D.C. Bids Farewell to a Giant

The Rev. Lewis Anthony Hailed for his Service

City gathers for memorial of the Rev. Lewis Anthony (WI photo)
City gathers for memorial of the Rev. Lewis Anthony (WI photo)

Diminutive in size but a giant of a man in words, deeds and spirit is how the Rev. Lewis Anthony was remembered throughout his homegoing ceremony Saturday, June 3 at Union Wesley A.M.E. Zion Church in Northeast.

Anthony died May 28, at his mother’s home in Ft. Washington, Maryland, following an extended illness. He was 65.

Family, friends and clergy representing a cross-section of denominations filled the main sanctuary and auxiliary spaces of Union Wesley to bid the man whose eloquent speaking skills and profound messages captivated many Washingtonians for decades.

A third-generation Washingtonian, Anthony graduated from Anacostia High School, Columbia University and Harvard University School of Law. Throughout his lifetime, he demonstrated his calling of service to others by speaking to large audiences at commencements at many D.C. public high schools, as well as to the homeless person on the street if he felt they needed encouragement. He was a favorite speaker at Howard University’s Rankin Memorial Chapel and a renowned speaker for a host of D.C. government agencies and community organizations throughout the city.

Anthony’s public service began at an early age when he led a movement to build a new Shaw Junior High School in the District. He delivered a speech at the dedication of the Robert F. Kennedy Stadium in Northeast and was later appointed the District’s first youth representative and youth adviser to D.C. Mayor Walter E. Washington.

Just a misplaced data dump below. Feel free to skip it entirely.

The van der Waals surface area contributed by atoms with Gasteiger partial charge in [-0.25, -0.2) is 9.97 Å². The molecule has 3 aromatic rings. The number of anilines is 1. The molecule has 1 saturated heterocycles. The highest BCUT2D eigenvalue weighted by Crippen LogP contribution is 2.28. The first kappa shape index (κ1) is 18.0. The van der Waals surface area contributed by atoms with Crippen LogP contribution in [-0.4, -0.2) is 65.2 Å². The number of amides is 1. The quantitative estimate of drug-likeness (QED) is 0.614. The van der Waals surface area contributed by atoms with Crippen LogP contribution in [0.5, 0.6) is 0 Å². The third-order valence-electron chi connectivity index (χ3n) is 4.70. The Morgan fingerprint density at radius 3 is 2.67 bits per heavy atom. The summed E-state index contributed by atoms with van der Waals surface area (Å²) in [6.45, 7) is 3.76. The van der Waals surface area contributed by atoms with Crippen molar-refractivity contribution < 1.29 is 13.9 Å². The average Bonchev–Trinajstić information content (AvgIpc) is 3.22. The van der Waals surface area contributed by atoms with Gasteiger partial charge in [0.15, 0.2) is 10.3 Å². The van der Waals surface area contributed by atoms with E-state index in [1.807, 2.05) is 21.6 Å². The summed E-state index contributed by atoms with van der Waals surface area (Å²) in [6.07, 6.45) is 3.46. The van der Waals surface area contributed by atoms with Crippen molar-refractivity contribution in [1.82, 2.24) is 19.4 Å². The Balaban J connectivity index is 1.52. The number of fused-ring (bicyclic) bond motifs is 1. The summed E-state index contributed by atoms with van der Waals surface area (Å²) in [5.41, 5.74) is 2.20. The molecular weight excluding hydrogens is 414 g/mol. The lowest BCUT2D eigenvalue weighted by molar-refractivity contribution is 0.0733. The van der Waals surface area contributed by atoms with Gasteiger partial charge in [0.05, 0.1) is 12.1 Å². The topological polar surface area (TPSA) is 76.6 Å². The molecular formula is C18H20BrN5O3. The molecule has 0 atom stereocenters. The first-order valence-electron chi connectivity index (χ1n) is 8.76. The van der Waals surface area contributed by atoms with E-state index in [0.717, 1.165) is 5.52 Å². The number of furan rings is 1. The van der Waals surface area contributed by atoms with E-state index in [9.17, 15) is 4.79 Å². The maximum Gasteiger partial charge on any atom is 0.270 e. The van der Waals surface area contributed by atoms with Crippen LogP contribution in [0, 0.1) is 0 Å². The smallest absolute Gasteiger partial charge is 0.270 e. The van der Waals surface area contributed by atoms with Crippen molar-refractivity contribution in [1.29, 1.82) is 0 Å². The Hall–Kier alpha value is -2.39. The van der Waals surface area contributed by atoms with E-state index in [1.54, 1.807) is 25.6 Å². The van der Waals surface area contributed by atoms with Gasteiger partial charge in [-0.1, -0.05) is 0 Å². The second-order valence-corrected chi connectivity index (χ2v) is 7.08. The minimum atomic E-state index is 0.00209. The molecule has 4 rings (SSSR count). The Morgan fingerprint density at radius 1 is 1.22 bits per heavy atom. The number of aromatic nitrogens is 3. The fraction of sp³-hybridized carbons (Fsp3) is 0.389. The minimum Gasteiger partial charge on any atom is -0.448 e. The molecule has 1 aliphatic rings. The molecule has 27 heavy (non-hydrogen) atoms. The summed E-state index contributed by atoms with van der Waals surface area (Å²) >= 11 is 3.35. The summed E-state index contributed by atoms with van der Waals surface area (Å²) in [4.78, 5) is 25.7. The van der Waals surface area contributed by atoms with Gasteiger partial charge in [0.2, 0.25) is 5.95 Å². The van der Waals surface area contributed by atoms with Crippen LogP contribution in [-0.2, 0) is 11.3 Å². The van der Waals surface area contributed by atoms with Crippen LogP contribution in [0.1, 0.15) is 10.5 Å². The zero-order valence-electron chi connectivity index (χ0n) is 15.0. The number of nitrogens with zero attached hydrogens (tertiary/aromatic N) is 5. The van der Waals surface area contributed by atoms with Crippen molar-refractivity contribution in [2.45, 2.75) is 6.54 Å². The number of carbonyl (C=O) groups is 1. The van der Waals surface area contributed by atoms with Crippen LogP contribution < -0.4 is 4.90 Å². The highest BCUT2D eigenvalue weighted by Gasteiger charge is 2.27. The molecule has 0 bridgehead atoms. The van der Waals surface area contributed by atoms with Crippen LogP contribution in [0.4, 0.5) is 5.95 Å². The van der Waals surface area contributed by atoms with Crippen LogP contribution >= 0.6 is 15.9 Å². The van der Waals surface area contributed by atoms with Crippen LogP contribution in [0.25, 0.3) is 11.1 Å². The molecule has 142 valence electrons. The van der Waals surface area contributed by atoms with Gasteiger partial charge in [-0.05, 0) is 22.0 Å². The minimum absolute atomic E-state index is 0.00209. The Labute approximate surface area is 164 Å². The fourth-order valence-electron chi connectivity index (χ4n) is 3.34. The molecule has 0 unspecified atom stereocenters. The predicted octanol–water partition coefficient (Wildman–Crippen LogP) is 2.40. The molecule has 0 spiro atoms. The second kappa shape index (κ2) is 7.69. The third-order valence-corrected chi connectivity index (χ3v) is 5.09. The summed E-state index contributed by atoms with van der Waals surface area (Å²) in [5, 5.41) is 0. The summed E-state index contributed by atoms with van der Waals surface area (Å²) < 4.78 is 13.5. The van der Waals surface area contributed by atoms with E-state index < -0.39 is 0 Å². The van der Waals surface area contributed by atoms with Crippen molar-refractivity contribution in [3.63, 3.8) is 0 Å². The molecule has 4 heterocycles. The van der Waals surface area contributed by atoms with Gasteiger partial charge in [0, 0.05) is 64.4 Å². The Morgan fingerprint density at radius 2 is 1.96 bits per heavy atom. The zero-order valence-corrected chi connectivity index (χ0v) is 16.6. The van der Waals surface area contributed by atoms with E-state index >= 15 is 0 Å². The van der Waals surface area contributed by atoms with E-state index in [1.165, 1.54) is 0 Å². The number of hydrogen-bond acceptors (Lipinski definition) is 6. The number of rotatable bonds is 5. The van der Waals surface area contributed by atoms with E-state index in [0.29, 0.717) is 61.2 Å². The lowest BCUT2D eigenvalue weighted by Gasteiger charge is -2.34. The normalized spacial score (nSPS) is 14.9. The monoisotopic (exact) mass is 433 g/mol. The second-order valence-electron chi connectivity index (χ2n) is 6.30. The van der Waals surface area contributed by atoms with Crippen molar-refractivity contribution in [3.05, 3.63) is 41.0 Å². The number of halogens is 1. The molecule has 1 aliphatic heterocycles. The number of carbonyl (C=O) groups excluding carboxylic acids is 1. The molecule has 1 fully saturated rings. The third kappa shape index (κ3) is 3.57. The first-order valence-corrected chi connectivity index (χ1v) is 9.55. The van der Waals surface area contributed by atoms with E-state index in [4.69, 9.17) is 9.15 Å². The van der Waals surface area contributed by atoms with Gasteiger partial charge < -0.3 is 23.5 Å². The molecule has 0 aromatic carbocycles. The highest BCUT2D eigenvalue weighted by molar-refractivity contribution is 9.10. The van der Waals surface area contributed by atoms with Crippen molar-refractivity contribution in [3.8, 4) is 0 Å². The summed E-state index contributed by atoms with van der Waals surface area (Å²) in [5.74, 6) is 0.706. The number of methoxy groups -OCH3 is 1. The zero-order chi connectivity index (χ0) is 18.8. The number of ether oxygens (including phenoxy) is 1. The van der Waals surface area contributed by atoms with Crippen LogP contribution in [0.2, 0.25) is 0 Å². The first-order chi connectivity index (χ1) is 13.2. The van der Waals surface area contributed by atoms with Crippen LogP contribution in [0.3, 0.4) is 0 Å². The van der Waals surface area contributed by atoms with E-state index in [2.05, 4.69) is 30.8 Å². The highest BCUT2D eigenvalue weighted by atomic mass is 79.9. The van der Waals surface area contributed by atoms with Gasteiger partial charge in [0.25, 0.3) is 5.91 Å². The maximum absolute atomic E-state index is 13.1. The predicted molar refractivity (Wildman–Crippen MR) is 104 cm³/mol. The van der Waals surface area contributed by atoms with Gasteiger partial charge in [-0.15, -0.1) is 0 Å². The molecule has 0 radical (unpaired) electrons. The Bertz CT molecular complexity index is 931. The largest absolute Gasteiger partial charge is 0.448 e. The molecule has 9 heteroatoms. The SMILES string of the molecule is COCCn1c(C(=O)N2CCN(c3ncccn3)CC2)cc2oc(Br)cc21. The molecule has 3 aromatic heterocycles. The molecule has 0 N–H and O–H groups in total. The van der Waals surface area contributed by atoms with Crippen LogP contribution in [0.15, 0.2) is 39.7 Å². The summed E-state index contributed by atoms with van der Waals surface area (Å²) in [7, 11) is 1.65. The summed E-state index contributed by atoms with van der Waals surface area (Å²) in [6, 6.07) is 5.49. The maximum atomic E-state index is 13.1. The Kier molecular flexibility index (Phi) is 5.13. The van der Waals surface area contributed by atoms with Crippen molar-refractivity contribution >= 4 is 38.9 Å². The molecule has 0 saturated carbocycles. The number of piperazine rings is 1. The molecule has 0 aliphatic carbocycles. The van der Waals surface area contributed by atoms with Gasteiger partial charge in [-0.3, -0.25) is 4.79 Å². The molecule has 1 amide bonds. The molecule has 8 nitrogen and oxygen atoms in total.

He served as an adviser to D.C. Mayor Marion Barry and as the director of the Congressional District Office of Congressman Walter E. Fauntroy.

A fourth-generation member of the African Methodist Episcopal Zion (AMEZ) denomination, he was a leader, teacher and pastor of several AMEZ congregations in the D.C. and Baltimore areas. Most recently he pastored at Full Gospel A.M.E. Zion Church in Temple Hills, Maryland.

His mother, Marlene Anthony Carter, described her son as “very special.” She said she knew very early that he was destined for greatness, and by the size and response of those who came to bid him farewell, he didn’t disappoint her. He was loved and admired by many. He is also survived by his brother Orlando, sister-in-law Lynn Anthony and a host of relatives.

D.C. Mayor Muriel Bowser proclaimed June 3 as Rev. Dr. Lewis M. Anthony Day in the city.

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